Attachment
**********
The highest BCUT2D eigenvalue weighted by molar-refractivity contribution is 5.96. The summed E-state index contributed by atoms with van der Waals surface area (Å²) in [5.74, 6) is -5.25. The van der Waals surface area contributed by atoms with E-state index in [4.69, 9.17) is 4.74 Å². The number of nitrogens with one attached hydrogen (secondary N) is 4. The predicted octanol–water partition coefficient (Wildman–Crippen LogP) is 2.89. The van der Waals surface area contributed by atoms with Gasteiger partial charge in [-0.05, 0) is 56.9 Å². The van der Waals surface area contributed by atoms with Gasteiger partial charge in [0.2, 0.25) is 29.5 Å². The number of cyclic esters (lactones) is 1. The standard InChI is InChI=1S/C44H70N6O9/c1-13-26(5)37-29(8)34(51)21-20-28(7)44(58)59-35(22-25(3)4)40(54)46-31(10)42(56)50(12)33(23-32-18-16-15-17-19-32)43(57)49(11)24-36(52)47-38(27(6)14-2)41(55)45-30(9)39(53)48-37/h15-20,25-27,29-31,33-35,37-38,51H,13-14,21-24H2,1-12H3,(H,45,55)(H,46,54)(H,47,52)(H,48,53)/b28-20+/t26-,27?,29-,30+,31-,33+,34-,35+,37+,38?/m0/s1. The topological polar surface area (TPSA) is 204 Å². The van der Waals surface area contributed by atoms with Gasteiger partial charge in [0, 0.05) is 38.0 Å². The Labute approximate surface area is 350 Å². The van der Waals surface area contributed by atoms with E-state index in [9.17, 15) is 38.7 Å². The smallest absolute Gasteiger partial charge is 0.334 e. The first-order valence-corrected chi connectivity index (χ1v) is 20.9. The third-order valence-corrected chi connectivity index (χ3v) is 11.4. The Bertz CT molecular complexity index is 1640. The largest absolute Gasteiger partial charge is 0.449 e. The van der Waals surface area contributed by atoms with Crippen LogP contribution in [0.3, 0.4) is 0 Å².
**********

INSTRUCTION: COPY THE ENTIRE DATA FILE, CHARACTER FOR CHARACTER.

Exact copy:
The highest BCUT2D eigenvalue weighted by molar-refractivity contribution is 5.96. The summed E-state index contributed by atoms with van der Waals surface area (Å²) in [5.74, 6) is -5.25. The van der Waals surface area contributed by atoms with E-state index in [4.69, 9.17) is 4.74 Å². The number of nitrogens with one attached hydrogen (secondary N) is 4. The predicted octanol–water partition coefficient (Wildman–Crippen LogP) is 2.89. The van der Waals surface area contributed by atoms with Gasteiger partial charge in [-0.05, 0) is 56.9 Å². The van der Waals surface area contributed by atoms with Gasteiger partial charge in [0.2, 0.25) is 29.5 Å². The number of cyclic esters (lactones) is 1. The standard InChI is InChI=1S/C44H70N6O9/c1-13-26(5)37-29(8)34(51)21-20-28(7)44(58)59-35(22-25(3)4)40(54)46-31(10)42(56)50(12)33(23-32-18-16-15-17-19-32)43(57)49(11)24-36(52)47-38(27(6)14-2)41(55)45-30(9)39(53)48-37/h15-20,25-27,29-31,33-35,37-38,51H,13-14,21-24H2,1-12H3,(H,45,55)(H,46,54)(H,47,52)(H,48,53)/b28-20+/t26-,27?,29-,30+,31-,33+,34-,35+,37+,38?/m0/s1. The topological polar surface area (TPSA) is 204 Å². The van der Waals surface area contributed by atoms with Gasteiger partial charge in [0, 0.05) is 38.0 Å². The Labute approximate surface area is 350 Å². The van der Waals surface area contributed by atoms with E-state index in [9.17, 15) is 38.7 Å². The smallest absolute Gasteiger partial charge is 0.334 e. The first-order valence-corrected chi connectivity index (χ1v) is 20.9. The third-order valence-corrected chi connectivity index (χ3v) is 11.4. The Bertz CT molecular complexity index is 1640. The largest absolute Gasteiger partial charge is 0.449 e. The van der Waals surface area contributed by atoms with Crippen LogP contribution in [0.3, 0.4) is 0 Å².